Politics

Ardern one of 1st New Zealanders to vote in general election

(Correction: rewords par 12)

Sydney, Australia, Oct 3 (EFE).- New Zealand’s prime minister was one of the first in the country to cast a ballot in the 2020 general election on Saturday after advance voting began.

Those enrolled to vote can now do so until election day on Oct. 17.

At around 11 am, Prime Minister Jacinda Ardern and her broadcaster fiancé Clarke Gayford visited a polling booth in Auckland where she is a candidate in the Mt Albert electorate.

“I went out to vote this morning with Clark. It’s a secret ballot of course, but I can confirm two ticks Labour,” Ardern said later in a video posted to her Facebook page.

Two ticks refers to the country’s Mixed Member Proportional (MMP) system. Under MMP, in which the 120 seats in parliament are decided, each voter marks two decisions, or two ticks, on the ballot – one for their party of choice, and the other for the candidate they choose to represent them in their electorate.

Ardern said the advance voting “means you can go and vote safely – no lines, no queues,” making social distancing easier during the COVID-19 epidemic.

She added that hand sanitizer is used on entry to the polling stations, the booths are distanced and “everyone’s using separate pens.”

Although Ardern noted she gave “two ticks” for Labour, she did not reveal her choices in the two referendums being voted for on the same ballot paper – those of the legalization of recreational cannabis and the legalization of euthanasia.

In the past she has indicated support for the assisted dying bill, but has refused to reveal which way she will vote on cannabis legalization.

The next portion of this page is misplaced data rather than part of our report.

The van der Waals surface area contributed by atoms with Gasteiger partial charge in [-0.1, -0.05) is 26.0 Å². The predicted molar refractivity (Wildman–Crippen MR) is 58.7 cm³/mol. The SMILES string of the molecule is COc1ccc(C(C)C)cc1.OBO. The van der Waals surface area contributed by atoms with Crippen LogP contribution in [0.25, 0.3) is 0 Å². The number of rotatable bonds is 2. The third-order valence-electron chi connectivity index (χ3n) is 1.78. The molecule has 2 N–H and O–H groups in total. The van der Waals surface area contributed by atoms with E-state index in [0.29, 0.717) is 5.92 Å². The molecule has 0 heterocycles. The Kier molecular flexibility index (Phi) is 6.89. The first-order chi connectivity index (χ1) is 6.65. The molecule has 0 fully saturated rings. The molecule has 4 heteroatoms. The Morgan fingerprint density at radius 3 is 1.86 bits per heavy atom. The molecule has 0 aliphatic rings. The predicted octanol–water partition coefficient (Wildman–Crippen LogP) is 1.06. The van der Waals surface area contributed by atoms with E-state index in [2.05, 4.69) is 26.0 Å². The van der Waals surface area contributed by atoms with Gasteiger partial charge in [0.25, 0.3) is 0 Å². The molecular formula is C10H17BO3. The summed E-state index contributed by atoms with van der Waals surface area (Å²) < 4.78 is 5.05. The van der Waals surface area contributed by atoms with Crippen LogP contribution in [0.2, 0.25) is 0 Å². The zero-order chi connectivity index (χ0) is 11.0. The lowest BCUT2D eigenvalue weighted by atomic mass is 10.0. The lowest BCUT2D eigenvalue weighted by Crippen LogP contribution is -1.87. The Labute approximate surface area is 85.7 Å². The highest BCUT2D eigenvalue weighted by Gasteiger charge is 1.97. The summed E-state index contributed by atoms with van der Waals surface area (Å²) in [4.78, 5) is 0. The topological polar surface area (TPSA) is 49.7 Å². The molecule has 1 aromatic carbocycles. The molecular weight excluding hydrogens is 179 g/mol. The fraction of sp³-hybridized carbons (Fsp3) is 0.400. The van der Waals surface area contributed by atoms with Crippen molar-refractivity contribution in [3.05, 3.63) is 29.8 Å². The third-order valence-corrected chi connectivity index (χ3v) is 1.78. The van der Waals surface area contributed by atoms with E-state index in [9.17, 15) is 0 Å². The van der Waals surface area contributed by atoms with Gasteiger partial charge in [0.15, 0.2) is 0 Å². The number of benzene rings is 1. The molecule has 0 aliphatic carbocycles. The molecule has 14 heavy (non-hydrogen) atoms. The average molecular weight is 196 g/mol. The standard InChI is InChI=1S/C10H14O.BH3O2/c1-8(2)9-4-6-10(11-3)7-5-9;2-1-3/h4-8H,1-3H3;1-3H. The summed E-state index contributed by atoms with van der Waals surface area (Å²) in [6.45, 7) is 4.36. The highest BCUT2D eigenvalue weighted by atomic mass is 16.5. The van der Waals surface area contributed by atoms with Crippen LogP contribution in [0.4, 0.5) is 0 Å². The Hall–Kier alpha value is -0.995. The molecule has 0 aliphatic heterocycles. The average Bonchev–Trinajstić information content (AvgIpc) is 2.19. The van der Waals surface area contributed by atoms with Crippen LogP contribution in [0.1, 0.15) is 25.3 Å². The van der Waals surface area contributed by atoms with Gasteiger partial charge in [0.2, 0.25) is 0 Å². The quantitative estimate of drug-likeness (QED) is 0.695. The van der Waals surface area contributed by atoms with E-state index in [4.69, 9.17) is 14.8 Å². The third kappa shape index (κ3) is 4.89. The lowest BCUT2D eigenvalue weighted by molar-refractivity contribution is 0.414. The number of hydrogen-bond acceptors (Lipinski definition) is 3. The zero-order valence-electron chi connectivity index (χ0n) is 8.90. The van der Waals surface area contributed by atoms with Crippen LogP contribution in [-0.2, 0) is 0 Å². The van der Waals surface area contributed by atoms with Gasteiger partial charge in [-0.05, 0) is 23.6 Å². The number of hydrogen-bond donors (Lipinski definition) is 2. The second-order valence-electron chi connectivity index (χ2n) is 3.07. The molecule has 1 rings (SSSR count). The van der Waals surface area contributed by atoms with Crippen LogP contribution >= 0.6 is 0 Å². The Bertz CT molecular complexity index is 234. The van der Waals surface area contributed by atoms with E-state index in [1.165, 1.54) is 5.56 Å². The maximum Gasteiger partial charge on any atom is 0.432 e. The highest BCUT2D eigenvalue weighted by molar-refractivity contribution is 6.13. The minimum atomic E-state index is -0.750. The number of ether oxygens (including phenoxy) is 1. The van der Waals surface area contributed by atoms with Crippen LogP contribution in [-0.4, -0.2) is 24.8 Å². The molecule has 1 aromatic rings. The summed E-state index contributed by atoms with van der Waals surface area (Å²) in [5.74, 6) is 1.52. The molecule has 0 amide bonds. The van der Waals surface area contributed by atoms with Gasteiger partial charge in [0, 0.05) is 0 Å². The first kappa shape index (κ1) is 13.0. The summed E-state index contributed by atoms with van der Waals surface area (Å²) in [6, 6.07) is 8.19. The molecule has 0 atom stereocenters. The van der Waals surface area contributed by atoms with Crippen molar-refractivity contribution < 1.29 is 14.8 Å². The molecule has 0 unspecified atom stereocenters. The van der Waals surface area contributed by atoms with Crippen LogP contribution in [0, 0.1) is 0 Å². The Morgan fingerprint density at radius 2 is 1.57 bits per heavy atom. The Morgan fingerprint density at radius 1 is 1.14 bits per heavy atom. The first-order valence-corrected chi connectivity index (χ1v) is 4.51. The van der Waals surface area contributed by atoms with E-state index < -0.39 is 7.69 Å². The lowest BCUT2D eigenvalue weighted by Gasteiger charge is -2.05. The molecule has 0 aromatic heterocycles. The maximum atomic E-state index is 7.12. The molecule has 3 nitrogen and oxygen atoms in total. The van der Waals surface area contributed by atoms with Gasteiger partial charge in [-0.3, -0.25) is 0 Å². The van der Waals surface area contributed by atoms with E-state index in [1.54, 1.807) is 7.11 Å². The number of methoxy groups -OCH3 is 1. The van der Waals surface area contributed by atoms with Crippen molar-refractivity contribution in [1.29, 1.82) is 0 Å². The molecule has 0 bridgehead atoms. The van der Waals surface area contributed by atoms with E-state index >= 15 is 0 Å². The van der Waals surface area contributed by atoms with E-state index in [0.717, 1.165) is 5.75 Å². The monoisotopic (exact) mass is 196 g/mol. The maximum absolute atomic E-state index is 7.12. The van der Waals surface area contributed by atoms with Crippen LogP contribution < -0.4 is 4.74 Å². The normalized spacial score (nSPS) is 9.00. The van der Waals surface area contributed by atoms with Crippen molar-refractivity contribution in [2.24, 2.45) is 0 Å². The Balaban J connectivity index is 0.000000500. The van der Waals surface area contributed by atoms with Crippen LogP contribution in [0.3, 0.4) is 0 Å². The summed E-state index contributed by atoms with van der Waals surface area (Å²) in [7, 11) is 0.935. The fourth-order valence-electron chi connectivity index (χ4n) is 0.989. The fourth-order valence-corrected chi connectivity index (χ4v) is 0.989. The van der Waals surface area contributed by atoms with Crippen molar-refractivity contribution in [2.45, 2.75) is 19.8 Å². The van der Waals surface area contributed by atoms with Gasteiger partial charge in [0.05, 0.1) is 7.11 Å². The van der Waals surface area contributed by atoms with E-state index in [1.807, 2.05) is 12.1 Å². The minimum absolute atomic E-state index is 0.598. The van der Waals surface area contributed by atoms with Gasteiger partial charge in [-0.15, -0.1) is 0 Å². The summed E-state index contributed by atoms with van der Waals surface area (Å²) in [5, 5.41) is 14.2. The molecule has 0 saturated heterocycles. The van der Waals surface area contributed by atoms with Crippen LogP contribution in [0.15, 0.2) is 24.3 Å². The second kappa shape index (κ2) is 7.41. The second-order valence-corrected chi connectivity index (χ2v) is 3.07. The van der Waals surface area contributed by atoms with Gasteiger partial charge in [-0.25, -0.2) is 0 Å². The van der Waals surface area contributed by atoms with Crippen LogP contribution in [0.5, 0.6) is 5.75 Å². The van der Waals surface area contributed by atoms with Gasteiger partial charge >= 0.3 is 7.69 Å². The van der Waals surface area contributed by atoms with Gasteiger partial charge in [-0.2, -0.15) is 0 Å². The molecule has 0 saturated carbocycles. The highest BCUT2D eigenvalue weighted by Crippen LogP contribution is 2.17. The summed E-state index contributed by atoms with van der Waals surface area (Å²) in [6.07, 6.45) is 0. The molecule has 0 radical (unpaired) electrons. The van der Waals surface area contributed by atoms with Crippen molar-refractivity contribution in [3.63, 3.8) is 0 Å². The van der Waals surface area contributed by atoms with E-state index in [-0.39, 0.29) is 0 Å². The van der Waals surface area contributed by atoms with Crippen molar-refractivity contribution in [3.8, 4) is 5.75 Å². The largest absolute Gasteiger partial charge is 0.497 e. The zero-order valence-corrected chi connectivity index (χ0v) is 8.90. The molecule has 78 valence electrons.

“I made a clear decision that I want the public of New Zealand to decide this, and I want this not to be about politics,” Ardern said earlier in the week at a leaders’ debate alongside National Party leader Judith Collins, although Ardern admitted to having used it in the past.

Collins said she had never tried cannabis and would vote against its legalization in the referendum.

While Ardern was encouraging New Zealanders to get out and vote, Collins was at a racecourse in Hawke’s Bay, on the North Island’s east coast, to announce National’s pledges to the $1.6 billion horse racing sector.

A Reid Research poll published by Newshub this week showed Labour with 50.1 percent support, National with 29.6 percent, and the Green party with 6.3 percent.

Another by 1News Colmar Brunton put Labour at 47 percent and National at 33 percent, followed by the Greens at 7 percent.

Both polls indicate that Labour would be just short of a majority and would need the Greens to form a coalition government.

In terms of the referendums, a Reid Research poll published by Newshub earlier in the week revealed that 50.5 percent of those consulted oppose the bill on the legalization and control of recreational cannabis, while 37.9 percent are in favor, and 10.9 percent don’t know.

In the same survey, 61.6 percent said they supported the proposed euthanasia bill, while 25.5 percent said no, and 11.9 percent said they don’t know. EFE

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